Cancer metastasis means certain cancer cells leave the original site they started and spread to other parts of the body. Once the cancer metastasis happens, surgery will no longer be an effective treatment solution; chemotherapy and other types of drug have to be given to the patients to control the growth of those cancer cells that have settled down at multiple places of the body, which will dramatically drive down the survival rate of cancer patients.
Drug resistance is another problem in cancer treatment. It happens when a chemotherapy or targeted therapy drug that works pretty well at the beginning of treatment fails to kill the cancer cells any more, and the cancers start to grow again or come back after they disappeared for a while during the treatment.
Oncologists and scientists have tried to find out what caused the metastasis and drug resistance for many decades. With the advance of technologies in gene sequencing and other tools of molecular diagnosis, the hidden reasons of these problems are emerging.
Tumor Heterogeneity is a scientific word describing the genetic complexity of the tumor. When examining the cancer cells from both the original site and metastatic sites, or even at the different locations of the same tumor mass from the same patient, scientists found out that the gene mutations and other types of genetic abnormalities are quite different.
Backed up by a solid body of research evidences, it is becoming clear that cancers are not made up of identical cells and not stand still. They keep evolving constantly. If gene mutations that drive the metastasis occur in certain subset of the tumor while evolving, that subset of cancer cells will gain the ability to break out from the primary mass and start to spread out. For the same reason, the initial mutations could be lost in certain cancer subsets, and the drugs that aim at those mutations as the targets won’t work well anymore, which results in the drug resistance and tumor recurrence.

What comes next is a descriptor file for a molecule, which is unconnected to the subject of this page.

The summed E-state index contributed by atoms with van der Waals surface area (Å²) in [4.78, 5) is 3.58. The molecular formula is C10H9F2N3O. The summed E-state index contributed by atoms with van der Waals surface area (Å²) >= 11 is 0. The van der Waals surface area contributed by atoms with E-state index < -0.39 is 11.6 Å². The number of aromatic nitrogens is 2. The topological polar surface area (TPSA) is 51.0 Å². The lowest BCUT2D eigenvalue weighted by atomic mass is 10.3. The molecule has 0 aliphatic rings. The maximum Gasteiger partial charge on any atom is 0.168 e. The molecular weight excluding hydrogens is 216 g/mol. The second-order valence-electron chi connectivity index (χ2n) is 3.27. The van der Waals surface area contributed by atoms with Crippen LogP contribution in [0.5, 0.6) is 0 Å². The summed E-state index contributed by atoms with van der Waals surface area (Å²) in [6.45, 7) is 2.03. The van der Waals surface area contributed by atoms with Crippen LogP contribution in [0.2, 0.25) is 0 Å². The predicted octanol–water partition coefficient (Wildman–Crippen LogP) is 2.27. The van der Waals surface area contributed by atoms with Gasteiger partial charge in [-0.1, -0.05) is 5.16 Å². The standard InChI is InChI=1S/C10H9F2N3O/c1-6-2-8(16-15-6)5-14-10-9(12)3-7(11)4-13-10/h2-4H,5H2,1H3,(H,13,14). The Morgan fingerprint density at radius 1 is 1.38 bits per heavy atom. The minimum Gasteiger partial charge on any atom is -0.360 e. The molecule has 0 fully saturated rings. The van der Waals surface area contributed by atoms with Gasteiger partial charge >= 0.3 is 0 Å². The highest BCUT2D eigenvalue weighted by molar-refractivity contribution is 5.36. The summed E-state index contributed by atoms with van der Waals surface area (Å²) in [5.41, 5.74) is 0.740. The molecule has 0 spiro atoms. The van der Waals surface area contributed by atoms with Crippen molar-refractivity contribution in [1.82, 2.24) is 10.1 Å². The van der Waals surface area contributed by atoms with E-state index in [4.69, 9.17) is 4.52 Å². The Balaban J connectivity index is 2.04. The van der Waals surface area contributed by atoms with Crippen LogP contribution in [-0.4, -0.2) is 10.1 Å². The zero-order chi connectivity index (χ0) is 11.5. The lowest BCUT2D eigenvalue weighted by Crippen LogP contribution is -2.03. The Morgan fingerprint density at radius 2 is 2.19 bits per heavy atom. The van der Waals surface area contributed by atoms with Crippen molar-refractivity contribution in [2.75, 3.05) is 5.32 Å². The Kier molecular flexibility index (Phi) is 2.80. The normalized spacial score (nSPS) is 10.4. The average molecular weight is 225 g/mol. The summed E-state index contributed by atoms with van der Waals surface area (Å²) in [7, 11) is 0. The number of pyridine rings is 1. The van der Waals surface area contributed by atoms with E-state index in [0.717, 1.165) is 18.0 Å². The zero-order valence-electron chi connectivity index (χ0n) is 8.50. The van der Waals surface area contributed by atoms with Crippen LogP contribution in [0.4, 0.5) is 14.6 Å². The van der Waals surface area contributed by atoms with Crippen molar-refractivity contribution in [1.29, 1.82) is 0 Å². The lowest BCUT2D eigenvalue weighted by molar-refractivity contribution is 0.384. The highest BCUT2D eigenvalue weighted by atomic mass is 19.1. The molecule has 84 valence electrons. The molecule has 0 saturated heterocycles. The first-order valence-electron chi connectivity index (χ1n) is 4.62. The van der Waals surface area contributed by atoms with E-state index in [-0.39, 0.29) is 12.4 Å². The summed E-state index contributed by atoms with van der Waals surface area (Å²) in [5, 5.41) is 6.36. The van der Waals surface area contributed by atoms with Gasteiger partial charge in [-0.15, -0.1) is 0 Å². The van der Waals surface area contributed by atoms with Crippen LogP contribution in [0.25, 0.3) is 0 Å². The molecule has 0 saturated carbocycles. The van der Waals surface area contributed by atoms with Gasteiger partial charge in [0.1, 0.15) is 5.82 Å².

The problems of metastasis and drug resistance caused by the Tumor Heterogeneity are getting tremendous attention from oncologists and cancer researchers. Clinical actions at multiple levels are being taken to address these important issues scientifically and clinically.
Gene analysis and molecular diagnosis tools, such as the Nex-Gen sequencing (NGS), “liquid biopsy”, are used more frequently to detect the heterogeneity and monitor their changes. The combination therapies are becoming more popular than the single drug treatment, which uses a combination of drugs that aim at multiple genetic and molecular targets and put the potential cancer subsets under control for longer time during to save the lives of patients.
More and continued research is needed for us to win the fight against the ever evolving cancers. Support NFCR’s cancer science program today so that we can get the critical research down.
Michael Wang, MD, PhD, Chief Science Officer, NFCR